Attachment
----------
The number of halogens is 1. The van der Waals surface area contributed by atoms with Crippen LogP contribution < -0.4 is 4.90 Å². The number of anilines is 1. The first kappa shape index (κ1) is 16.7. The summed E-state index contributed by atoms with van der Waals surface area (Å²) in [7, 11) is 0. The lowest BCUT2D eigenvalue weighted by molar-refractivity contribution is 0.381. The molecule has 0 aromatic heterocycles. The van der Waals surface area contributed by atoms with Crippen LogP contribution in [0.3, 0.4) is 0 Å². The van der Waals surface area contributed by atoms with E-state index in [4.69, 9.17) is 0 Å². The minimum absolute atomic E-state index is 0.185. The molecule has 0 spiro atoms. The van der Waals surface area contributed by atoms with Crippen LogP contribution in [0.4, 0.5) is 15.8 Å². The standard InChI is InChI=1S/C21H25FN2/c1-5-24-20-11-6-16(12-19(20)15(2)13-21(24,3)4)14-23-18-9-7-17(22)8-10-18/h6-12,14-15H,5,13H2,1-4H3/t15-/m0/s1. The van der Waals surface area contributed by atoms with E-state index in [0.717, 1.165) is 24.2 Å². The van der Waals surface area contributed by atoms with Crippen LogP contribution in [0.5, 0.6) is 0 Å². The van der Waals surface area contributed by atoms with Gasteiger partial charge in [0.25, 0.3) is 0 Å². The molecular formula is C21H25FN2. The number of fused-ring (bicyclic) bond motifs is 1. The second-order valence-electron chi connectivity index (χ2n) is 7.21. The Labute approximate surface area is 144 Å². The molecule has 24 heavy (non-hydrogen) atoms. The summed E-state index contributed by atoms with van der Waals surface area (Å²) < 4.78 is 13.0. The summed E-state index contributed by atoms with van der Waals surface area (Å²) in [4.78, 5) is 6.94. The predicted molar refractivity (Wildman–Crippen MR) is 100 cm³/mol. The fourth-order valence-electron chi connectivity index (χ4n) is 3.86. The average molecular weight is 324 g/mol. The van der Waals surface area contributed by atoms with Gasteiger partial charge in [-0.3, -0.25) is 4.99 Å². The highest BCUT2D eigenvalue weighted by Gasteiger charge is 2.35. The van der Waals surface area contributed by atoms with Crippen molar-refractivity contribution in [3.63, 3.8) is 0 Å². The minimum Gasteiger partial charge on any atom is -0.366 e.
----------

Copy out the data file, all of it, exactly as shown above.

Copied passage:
The number of halogens is 1. The van der Waals surface area contributed by atoms with Crippen LogP contribution < -0.4 is 4.90 Å². The number of anilines is 1. The first kappa shape index (κ1) is 16.7. The summed E-state index contributed by atoms with van der Waals surface area (Å²) in [7, 11) is 0. The lowest BCUT2D eigenvalue weighted by molar-refractivity contribution is 0.381. The molecule has 0 aromatic heterocycles. The van der Waals surface area contributed by atoms with Crippen LogP contribution in [0.3, 0.4) is 0 Å². The van der Waals surface area contributed by atoms with E-state index in [4.69, 9.17) is 0 Å². The minimum absolute atomic E-state index is 0.185. The molecule has 0 spiro atoms. The van der Waals surface area contributed by atoms with Crippen LogP contribution in [0.4, 0.5) is 15.8 Å². The standard InChI is InChI=1S/C21H25FN2/c1-5-24-20-11-6-16(12-19(20)15(2)13-21(24,3)4)14-23-18-9-7-17(22)8-10-18/h6-12,14-15H,5,13H2,1-4H3/t15-/m0/s1. The van der Waals surface area contributed by atoms with E-state index in [0.717, 1.165) is 24.2 Å². The van der Waals surface area contributed by atoms with Crippen LogP contribution in [0.5, 0.6) is 0 Å². The van der Waals surface area contributed by atoms with Gasteiger partial charge in [0.25, 0.3) is 0 Å². The molecular formula is C21H25FN2. The number of fused-ring (bicyclic) bond motifs is 1. The second-order valence-electron chi connectivity index (χ2n) is 7.21. The Labute approximate surface area is 144 Å². The molecule has 24 heavy (non-hydrogen) atoms. The summed E-state index contributed by atoms with van der Waals surface area (Å²) < 4.78 is 13.0. The summed E-state index contributed by atoms with van der Waals surface area (Å²) in [4.78, 5) is 6.94. The predicted molar refractivity (Wildman–Crippen MR) is 100 cm³/mol. The fourth-order valence-electron chi connectivity index (χ4n) is 3.86. The average molecular weight is 324 g/mol. The van der Waals surface area contributed by atoms with Gasteiger partial charge in [-0.3, -0.25) is 4.99 Å². The highest BCUT2D eigenvalue weighted by Gasteiger charge is 2.35. The van der Waals surface area contributed by atoms with Crippen molar-refractivity contribution in [3.63, 3.8) is 0 Å². The minimum Gasteiger partial charge on any atom is -0.366 e.